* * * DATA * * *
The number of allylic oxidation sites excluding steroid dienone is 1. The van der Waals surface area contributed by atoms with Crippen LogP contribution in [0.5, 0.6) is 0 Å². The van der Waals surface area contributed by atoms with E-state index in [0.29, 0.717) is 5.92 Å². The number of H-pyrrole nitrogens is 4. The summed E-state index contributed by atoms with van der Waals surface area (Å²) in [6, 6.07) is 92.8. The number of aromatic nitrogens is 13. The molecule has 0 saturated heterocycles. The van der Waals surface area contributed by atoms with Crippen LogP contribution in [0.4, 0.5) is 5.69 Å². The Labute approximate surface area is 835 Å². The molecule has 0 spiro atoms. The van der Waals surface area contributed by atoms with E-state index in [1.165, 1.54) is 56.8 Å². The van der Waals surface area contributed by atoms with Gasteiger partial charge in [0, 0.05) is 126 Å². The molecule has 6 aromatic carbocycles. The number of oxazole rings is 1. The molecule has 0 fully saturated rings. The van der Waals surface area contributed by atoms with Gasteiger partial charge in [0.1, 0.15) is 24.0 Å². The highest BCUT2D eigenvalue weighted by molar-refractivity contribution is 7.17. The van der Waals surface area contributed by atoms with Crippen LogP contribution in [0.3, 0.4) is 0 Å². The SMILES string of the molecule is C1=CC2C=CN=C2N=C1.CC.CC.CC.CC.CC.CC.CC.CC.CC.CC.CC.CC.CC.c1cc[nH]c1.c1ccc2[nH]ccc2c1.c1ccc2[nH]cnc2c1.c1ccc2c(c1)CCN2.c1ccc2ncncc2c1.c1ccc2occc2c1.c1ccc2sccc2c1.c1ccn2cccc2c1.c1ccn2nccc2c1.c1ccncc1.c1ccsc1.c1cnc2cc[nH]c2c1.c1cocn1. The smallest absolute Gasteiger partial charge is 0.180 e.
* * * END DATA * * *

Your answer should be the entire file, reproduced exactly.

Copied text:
The number of allylic oxidation sites excluding steroid dienone is 1. The van der Waals surface area contributed by atoms with Crippen LogP contribution in [0.5, 0.6) is 0 Å². The van der Waals surface area contributed by atoms with E-state index in [0.29, 0.717) is 5.92 Å². The number of H-pyrrole nitrogens is 4. The summed E-state index contributed by atoms with van der Waals surface area (Å²) in [6, 6.07) is 92.8. The number of aromatic nitrogens is 13. The molecule has 0 saturated heterocycles. The van der Waals surface area contributed by atoms with Crippen LogP contribution in [0.4, 0.5) is 5.69 Å². The Labute approximate surface area is 835 Å². The molecule has 0 spiro atoms. The van der Waals surface area contributed by atoms with E-state index in [1.165, 1.54) is 56.8 Å². The van der Waals surface area contributed by atoms with Gasteiger partial charge in [0, 0.05) is 126 Å². The molecule has 6 aromatic carbocycles. The number of oxazole rings is 1. The molecule has 0 fully saturated rings. The van der Waals surface area contributed by atoms with Gasteiger partial charge in [0.1, 0.15) is 24.0 Å². The highest BCUT2D eigenvalue weighted by molar-refractivity contribution is 7.17. The van der Waals surface area contributed by atoms with Crippen LogP contribution in [0.3, 0.4) is 0 Å². The SMILES string of the molecule is C1=CC2C=CN=C2N=C1.CC.CC.CC.CC.CC.CC.CC.CC.CC.CC.CC.CC.CC.c1cc[nH]c1.c1ccc2[nH]ccc2c1.c1ccc2[nH]cnc2c1.c1ccc2c(c1)CCN2.c1ccc2ncncc2c1.c1ccc2occc2c1.c1ccc2sccc2c1.c1ccn2cccc2c1.c1ccn2nccc2c1.c1ccncc1.c1ccsc1.c1cnc2cc[nH]c2c1.c1cocn1. The smallest absolute Gasteiger partial charge is 0.180 e.